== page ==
Carolyn Griffith never expected to be at Abilene High School for another Top 25 seniors reveal. Yet, thanks to her granddaughter, Abigail Griffith, there she was a week ago.
It was 55 years ago when Griffith, then Carolyn Moore, received word she was a top-performing student in her own Class of 1964.
“I could not fathom I would ever have a grandchild graduate from Abilene High School,” she said. That’s because after high school, she married Stanley Griffith and the two began a life together in the military.
Stanley’s career took them overseas and, when their son Riley Griffith was ready to complete his schooling, they were stationed in Germany.
Riley finished at the Osterholz American School in Osterholz-Scharmbeck, Germany. Eventually, the family found its way back to Abilene.
Abigail has since flourished academically. Among her many accomplishments, she was part of a group of students who completed the Advanced Placement Seminar course that featured postgraduate college level research work.
She studied the ethics of museums putting human remains on display.
Carolyn Griffith said she wasn’t as high up the list of her own graduating class when it came time. She, like Abigail now, was invited to the Top 50 banquet hosted by the Abilene Southwest Rotary Club.
Back then, she said, only the top 20 students had their names in the program, with their ranks. She wasn’t one of them, she said.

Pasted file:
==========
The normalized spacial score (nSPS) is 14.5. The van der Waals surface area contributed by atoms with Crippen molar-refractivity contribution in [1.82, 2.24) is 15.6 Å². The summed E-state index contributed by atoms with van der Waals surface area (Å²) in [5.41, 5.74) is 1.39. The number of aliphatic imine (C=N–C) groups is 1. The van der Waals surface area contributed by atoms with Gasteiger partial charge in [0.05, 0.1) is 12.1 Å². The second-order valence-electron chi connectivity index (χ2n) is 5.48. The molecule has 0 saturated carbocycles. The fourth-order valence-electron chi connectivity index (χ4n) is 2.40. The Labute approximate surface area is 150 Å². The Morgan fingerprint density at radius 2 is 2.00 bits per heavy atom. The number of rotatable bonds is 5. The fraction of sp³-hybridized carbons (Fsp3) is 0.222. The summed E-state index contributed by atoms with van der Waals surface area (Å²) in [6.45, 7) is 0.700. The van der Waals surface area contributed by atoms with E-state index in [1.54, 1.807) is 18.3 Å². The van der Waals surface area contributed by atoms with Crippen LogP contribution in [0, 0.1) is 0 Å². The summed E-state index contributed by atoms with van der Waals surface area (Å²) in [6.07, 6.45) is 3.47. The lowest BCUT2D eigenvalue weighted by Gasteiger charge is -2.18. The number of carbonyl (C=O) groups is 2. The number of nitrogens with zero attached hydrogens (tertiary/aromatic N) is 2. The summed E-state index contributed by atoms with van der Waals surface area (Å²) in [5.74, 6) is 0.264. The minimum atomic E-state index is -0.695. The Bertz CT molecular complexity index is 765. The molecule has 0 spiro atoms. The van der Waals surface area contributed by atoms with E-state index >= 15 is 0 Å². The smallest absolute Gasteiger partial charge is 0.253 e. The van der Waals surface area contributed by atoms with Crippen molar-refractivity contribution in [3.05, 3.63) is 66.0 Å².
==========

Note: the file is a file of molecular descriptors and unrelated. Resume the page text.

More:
“I feel like we’ve come full circle,” Carolyn Griffith said. “I had to be here for this.”
Tough pill to swallow
News wasn’t all good from Monday’s trio of top academic student reveals. Cooper High’s normally easy reveal had a slight hiccup for two students.
First, let’s set the stage.
Two weeks before, the students each were provided pieces of paper detailing their GPAs, including their weighted averages from the honors and Advanced Placement courses they took.
Michael Thomlinson spent the first three years of high school sitting at the top spot among his peers. Gracie Granados was second. Jeongyoung “David” Seo, who had transferred to Cooper from Dallas for his sophomore year, was ranked No. 3.
Their transcripts confirmed it, Thomlinson said.
Fast forward to Monday, when it came time to line the students up for their entrance into the presentation, Thomlinson was shocked when he was listed at No. 2. Granados fell to No. 3.
Seo leapfrogged both classmates in a matter of weeks. After the ceremony, the students figured it out. Transfer credits Seo had from his Dallas high school hadn’t been calculated correctly. Once the Cooper registrar’s office figured out the mistake, it was about time to name valedictorian.
Cooper High Principal Karen Munoz provided an explanation that mirrored the one Thomlinson provided.
“We are very sorry about that way our top students learned that their ranks had changed from the unofficial rankings they were provided earlier,” Munoz said in an email Friday. “Unfortunately, it was not until a few days before the announcement that we discovered some courses were incorrectly entered into the transcript of a transfer student (Seo).